A Different Kind of Walk Through The Forest
It is a gloomy Tuesday afternoon in Amagansett, New York, but as I walk into Mandala Yoga and Healing Arts Center, Heidi Humes’s beautiful smile is like the sun rising. A yoga teacher certified with the Guru of all Kids Yoga (as well as Shari Vilchez Blatt from Karma Kids Yoga in New York City), Heidi greets my daughter and I, welcoming us to the class.
Though I have been a yoga practitioner for the past 20 years, this is my first time I attending a kids’ yoga class. My husband is a psychotherapist specializing in children and adolescents, and from him I’ve learned a lot about the many healing benefits of yoga, especially when taught to kids at an early age. Yoga gives children a natural way to calm themselves from the overstimulation of their daily lives, and the practice has a proven impact in easing some psychological disorders and ADD/ADHD. Teaching kids a way to calm themselves and discover the inner connection between body, mind, and soul can lessen the need for pharmacological help.
“The highs and lows of yoga are an amazing energy release, and the utilization of talking, poses, and meditation are instrumental in helping children of all kinds to stay connected to themselves,” Heidi explains to me before class. “The earlier in life we humans can implement these ancient healing traditions, the healthier our life will be.”
The room is filled with giggles and noises as the children arrive. Heidi has laid out the green yoga mats in a circle, and the class starts with a gentle warm up. After the first ten minutes, it is amazing how much the children have calmed down.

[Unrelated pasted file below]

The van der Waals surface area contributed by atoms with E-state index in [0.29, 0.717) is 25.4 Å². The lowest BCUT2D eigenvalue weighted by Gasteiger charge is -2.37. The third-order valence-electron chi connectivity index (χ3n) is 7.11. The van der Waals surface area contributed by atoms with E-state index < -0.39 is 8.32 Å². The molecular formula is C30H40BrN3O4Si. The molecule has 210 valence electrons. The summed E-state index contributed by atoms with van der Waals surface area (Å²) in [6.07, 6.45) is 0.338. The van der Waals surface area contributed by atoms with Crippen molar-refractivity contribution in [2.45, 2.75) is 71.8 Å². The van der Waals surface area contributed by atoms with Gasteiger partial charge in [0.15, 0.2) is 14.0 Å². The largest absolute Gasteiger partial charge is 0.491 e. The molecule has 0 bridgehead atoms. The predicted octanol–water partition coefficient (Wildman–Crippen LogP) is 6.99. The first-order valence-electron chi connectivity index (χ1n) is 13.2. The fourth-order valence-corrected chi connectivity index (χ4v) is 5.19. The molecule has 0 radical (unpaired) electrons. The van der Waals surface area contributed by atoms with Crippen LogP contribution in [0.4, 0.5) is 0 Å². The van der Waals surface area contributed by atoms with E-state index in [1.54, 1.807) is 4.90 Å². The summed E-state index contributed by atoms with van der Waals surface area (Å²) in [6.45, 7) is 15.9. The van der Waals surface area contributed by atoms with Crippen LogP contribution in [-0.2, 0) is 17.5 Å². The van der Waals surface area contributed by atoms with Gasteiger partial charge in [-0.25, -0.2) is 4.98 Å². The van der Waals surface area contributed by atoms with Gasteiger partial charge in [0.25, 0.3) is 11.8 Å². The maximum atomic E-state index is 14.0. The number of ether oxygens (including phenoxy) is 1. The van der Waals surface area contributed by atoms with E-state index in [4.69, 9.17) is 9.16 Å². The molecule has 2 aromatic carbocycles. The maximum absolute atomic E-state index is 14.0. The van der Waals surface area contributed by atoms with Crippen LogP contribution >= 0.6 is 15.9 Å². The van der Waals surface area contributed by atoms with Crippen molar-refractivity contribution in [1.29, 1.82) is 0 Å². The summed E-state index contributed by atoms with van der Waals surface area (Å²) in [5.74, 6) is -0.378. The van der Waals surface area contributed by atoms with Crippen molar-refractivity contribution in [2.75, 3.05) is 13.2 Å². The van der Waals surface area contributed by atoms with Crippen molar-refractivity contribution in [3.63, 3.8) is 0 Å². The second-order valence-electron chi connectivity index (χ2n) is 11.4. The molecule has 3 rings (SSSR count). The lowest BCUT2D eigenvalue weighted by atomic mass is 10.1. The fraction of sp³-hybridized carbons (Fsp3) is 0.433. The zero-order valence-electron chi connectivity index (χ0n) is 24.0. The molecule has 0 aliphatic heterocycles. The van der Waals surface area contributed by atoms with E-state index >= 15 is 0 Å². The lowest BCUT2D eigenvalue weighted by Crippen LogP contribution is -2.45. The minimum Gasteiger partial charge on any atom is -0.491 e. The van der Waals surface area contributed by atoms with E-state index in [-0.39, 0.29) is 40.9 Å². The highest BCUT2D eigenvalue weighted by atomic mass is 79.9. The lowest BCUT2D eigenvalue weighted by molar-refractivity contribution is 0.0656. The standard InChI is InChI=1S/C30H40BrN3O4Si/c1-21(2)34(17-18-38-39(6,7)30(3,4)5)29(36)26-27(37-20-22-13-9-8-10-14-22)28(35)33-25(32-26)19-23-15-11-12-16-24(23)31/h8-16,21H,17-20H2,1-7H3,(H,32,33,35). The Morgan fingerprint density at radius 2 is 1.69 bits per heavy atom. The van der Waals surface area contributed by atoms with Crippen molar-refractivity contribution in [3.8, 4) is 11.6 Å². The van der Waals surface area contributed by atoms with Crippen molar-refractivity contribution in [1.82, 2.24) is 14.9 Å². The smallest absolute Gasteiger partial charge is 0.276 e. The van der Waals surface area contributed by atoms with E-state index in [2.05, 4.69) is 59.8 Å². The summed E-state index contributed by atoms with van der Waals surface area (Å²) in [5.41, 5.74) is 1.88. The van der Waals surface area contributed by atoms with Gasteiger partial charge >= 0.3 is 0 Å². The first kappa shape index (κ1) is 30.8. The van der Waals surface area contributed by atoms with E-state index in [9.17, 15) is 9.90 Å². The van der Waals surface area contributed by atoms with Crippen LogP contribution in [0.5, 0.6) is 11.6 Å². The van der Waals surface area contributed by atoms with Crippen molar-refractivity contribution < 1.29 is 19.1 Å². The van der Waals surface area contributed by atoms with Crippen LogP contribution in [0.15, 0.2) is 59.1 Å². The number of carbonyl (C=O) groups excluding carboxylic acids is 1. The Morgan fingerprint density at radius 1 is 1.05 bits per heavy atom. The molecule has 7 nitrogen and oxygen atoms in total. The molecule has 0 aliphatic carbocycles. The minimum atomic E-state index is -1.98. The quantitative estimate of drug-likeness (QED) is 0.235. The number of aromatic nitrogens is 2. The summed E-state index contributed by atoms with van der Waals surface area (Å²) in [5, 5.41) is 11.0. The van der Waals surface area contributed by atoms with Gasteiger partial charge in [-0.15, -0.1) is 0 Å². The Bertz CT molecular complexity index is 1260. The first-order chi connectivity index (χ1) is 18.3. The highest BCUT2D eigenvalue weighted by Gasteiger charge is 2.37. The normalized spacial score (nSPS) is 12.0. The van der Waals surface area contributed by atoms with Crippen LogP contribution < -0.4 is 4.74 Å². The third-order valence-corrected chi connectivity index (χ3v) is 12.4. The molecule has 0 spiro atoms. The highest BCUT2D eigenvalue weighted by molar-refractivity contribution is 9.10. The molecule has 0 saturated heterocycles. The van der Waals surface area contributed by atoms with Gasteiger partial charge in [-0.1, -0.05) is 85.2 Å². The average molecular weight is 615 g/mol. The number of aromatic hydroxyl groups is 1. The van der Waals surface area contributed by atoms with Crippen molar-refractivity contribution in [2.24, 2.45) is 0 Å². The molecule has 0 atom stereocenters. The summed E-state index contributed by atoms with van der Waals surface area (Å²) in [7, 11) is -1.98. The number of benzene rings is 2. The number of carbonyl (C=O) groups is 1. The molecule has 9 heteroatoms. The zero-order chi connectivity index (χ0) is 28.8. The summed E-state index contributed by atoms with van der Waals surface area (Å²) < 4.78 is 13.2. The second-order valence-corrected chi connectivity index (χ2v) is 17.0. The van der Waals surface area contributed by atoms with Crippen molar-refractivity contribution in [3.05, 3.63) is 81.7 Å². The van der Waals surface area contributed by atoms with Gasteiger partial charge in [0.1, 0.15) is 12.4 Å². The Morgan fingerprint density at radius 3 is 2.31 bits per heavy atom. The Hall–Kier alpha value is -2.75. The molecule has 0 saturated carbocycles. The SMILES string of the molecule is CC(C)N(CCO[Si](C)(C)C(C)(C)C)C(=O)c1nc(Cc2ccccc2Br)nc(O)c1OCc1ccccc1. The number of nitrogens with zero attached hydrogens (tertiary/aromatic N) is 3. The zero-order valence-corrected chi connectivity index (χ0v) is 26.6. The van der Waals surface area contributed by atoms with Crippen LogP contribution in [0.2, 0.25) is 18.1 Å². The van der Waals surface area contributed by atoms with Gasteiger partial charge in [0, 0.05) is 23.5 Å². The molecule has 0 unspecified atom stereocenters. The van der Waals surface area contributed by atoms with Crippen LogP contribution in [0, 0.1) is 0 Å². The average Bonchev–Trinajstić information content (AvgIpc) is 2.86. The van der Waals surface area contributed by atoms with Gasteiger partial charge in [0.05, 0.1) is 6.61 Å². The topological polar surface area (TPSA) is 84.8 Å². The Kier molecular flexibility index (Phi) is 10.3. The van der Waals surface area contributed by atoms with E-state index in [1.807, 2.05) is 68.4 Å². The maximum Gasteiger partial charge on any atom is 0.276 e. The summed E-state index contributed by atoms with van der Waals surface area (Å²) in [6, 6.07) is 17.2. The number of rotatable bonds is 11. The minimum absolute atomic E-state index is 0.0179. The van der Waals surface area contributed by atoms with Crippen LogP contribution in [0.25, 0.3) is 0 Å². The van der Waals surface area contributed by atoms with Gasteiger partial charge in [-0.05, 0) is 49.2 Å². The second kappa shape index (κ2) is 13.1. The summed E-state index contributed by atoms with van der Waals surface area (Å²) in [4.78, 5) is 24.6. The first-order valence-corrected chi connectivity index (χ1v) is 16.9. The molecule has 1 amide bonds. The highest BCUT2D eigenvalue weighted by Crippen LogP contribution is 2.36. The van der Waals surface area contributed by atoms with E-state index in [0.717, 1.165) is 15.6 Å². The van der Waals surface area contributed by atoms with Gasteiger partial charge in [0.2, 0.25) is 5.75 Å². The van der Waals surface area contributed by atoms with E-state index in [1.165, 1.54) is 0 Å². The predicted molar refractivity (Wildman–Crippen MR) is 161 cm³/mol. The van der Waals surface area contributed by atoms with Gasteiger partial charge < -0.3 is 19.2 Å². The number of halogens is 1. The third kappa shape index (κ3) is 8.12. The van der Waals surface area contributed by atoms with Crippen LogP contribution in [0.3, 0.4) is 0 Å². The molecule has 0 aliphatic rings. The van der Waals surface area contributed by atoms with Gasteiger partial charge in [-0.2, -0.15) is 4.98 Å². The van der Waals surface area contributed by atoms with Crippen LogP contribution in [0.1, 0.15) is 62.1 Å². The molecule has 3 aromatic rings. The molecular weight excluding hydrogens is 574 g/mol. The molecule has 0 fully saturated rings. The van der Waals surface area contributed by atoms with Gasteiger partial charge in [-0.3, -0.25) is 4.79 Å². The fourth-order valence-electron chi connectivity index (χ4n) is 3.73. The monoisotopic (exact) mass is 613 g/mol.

Heidi introduces the journey for the day: they will go on a Nature Walk to discover the inhabitants of a wild forest. As Heidi begins her storytelling, there is a sudden awe and quietness in the room. Together they walk on the soft forest floors covered with moss, tiptoeing along. They approach a gigantic, old oak tree and form a circle holding hands to surround it. But the trunk is too big. So the kids transform into little trees– getting into tree position and practicing their balance.
Heidi continues the story and they pass by a snake. You can hear some hissing, as the snakes look for prey, and everybody drops into cobra pose. The kids transition through Chaturanga and into downward-facing dog as Heidi identifies a wild dog straying through the forest– the reason for the snakes’ earlier discomfort. The story and movements continue as they discover the forest, transforming their little bodies into wild pigs, pigeons, forest warriors, fairy babies, butterflies, wild cats, and cows.
I am amazed at how Heidi manages to keep the attention of this young group for 45 minutes, and how each of them relaxes peacefully at the end of the class in Savasana, enjoying a foot rub from Heidi as they listen to beautiful meditative sounds. She closes the class with a singing bowl harmony and each child is invited to share what he or she has been most grateful for on this day.
“This practice of self-discovery, of teaching children to care for themselves along with one another, to be mindful and grateful… it is just the biggest and best job on the planet!” Heidi explains to me after class.
Heidi Humes offers both private and group instruction, as well as yoga-themed parties for kids from NYC all the way to the east end of Long Island into the Hamptons. With her unique blend of nature-focused visualization and meditative yoga, she offers a welcome departure from the chaos of daily life– offering children an escape to their own private meditative oasis: a vision of nature itself.
For more information about children’s yoga and nature visualization, visit Mandala Yoga’s website.